It was exhilarating to see the large cats from 3m away, looking docile and calm.
“They don’t see us a threat nor do they see us as food,” said Trevor.
The big cats totally ignored us and, after a few minutes, put their heads down in the grass and went to sleep. Trevor said the lions would sleep for hours, and so we left.
We managed to trek and see the same lion family over the next three days. Going on a safari is not like going to a zoo. A safari forces us to be patient. The wait makes the excitement of spotting wildlife so much more thrilling.
Our biggest thrill came on the third morning. After two hours of driving, we spotted a leopard, almost obscured by overgrown bushes, resting under a tree with its back facing us.
It was panting heavily as it had just chased and killed a baby giraffe whose carcass laid nearby. We fell silent, awed by the moment and mindful of how fortuitous it was to see a leopard.
A friend complained he had been to Kruger five times and never once glimpsed a leopard. After a few minutes, the leopard turned his head to look at us with a pair of blue eyes. It was indeed a rare sight as most leopards have golden-coloured eyes.
“His name is Watsekile,” said Trevor. “It means ‘happiness’. He is so named because every time people see him, they smile,” which in turn made us smile.
Its spotted fur was absolutely beautiful to behold. Its beauty is also its death warrant − men have long hunted these fascinating creatures for their fur.
Today, threats to their survival include habitat loss, commercial hunting and poisoning from farmers who consider them a nuisance to their livestock.
The next day, I bade farewell to Ezulwini and took a two-hour flight to Cape Town. I stayed at Camps Bay which faces the Atlantic Ocean, with the spectacular Table Mountain in the background.
The white sandy beach attracts many sun-bathers but few venture out for a swim as the water is icy cold.
The most memorable part of Cape Town was the visit to Robben Island, the prison island turned UN World Heritage site. Former political prisoners guide visitors through the prison cells. They bring the anti-Apartheid struggle vividly to life as they recount their own incarceration.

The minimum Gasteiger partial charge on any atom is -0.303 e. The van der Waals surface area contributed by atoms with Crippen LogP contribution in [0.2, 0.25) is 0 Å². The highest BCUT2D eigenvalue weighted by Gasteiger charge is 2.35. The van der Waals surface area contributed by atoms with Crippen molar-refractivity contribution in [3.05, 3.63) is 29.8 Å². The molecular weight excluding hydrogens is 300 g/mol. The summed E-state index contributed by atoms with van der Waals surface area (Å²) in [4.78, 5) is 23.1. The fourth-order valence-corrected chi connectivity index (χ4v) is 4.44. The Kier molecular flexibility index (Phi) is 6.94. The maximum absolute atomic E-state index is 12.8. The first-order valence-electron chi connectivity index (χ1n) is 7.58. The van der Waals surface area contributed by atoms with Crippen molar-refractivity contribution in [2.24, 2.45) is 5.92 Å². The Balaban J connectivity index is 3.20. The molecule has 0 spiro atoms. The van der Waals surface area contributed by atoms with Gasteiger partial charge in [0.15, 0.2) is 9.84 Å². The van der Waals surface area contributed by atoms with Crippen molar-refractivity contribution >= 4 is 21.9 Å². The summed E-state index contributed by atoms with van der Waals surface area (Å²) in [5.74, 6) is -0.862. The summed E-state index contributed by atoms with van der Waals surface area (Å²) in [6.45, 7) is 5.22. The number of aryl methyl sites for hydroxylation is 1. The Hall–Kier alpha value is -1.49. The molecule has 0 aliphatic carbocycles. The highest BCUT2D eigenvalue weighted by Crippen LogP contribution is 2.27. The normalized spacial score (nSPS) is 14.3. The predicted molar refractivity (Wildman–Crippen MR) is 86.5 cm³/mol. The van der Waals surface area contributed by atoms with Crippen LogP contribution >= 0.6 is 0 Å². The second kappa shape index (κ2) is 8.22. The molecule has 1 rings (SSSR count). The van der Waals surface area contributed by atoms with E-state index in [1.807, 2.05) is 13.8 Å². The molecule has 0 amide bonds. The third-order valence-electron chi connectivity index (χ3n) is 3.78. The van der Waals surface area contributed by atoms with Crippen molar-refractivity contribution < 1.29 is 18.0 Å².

“I was 20 years old when I was brought here. One of my cell mate was taken away one day and never came back. Someone told us he was beaten to death by the guards,” said Cepu, a former political prisoner.
A hush came over the visitors.
“What was your best memory here,” a tourist asked?
“How we cared so much for one another. The unity was amazing, and I shall never forget that. There was no prison violence amongst inmates,” Cepu replied.
Robben Island today resembles an idyllic island overrun with flowers and trees, burying the dark past in a burst of colours.
After Cape Town, I travelled to a town called Knysna for a spot of dolphin-watching. The dolphins did not disappoint. They showed up by the dozens, leaping through the waves for some 30 minutes.
My last stop was at Tenikwa Wildlife Awareness Center, Plettenberg Bay, for a walk with the cheetahs. There were four of us that morning and the game-keeper brought out two cheetahs, Thandi and Chaka.
“You can stroke them,” said the game-keeper.
Surprised, I gingerly stroke Thandi, a female, not knowing what to expect.
She purred loudly. Feeling more confident, we started walking. More accurately, the cheetahs started walking with us. Thandi purred constantly while Chaka, a male cheetah, stopped many times to pee against a tree to mark his territory.
Both cheetahs were born in captivity and cannot survive in the wild.
Cheetahs are the world’s fastest land animal, capable of reaching a speed of 120kph in 3.3 seconds. Sadly, they are an endangered species owing to poaching, loss of habitat and the high mortality rate of cheetah cubs. It is estimated only 12,400 cheetahs remain in the wild.
As I bade the cheetahs goodbye, I wondered how much time was left before these magnificent creatures disappeared.